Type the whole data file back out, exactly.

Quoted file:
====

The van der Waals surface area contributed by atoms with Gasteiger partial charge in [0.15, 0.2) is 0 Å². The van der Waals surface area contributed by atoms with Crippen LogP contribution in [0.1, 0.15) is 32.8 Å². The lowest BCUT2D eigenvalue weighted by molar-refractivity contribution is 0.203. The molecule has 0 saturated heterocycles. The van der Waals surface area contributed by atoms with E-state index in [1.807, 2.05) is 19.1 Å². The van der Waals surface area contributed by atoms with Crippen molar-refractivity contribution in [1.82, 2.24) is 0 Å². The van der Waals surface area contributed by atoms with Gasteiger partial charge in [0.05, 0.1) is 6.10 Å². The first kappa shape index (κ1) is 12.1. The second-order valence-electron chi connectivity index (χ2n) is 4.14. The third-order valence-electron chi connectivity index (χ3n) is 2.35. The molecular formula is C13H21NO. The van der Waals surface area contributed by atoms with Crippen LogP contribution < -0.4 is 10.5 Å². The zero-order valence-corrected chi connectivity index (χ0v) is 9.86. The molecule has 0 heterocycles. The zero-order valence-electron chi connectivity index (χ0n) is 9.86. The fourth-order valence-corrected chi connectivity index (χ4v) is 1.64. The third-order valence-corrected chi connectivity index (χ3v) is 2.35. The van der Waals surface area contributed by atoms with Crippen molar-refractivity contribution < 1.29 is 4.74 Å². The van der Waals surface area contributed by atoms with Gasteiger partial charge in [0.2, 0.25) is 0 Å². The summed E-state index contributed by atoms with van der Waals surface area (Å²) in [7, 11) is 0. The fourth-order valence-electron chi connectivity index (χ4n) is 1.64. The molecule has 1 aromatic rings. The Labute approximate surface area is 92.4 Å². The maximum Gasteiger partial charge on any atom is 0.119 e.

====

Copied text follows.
The van der Waals surface area contributed by atoms with Gasteiger partial charge in [0.15, 0.2) is 0 Å². The van der Waals surface area contributed by atoms with Crippen LogP contribution in [0.1, 0.15) is 32.8 Å². The lowest BCUT2D eigenvalue weighted by molar-refractivity contribution is 0.203. The molecule has 0 saturated heterocycles. The van der Waals surface area contributed by atoms with E-state index in [1.807, 2.05) is 19.1 Å². The van der Waals surface area contributed by atoms with Crippen molar-refractivity contribution in [1.82, 2.24) is 0 Å². The van der Waals surface area contributed by atoms with Gasteiger partial charge in [0.05, 0.1) is 6.10 Å². The first kappa shape index (κ1) is 12.1. The second-order valence-electron chi connectivity index (χ2n) is 4.14. The third-order valence-electron chi connectivity index (χ3n) is 2.35. The molecular formula is C13H21NO. The van der Waals surface area contributed by atoms with Crippen LogP contribution < -0.4 is 10.5 Å². The zero-order valence-corrected chi connectivity index (χ0v) is 9.86. The molecule has 0 heterocycles. The zero-order valence-electron chi connectivity index (χ0n) is 9.86. The fourth-order valence-corrected chi connectivity index (χ4v) is 1.64. The third-order valence-corrected chi connectivity index (χ3v) is 2.35. The van der Waals surface area contributed by atoms with Crippen molar-refractivity contribution < 1.29 is 4.74 Å². The van der Waals surface area contributed by atoms with Gasteiger partial charge in [0.2, 0.25) is 0 Å². The summed E-state index contributed by atoms with van der Waals surface area (Å²) in [7, 11) is 0. The fourth-order valence-electron chi connectivity index (χ4n) is 1.64. The molecule has 1 aromatic rings. The Labute approximate surface area is 92.4 Å². The maximum Gasteiger partial charge on any atom is 0.119 e.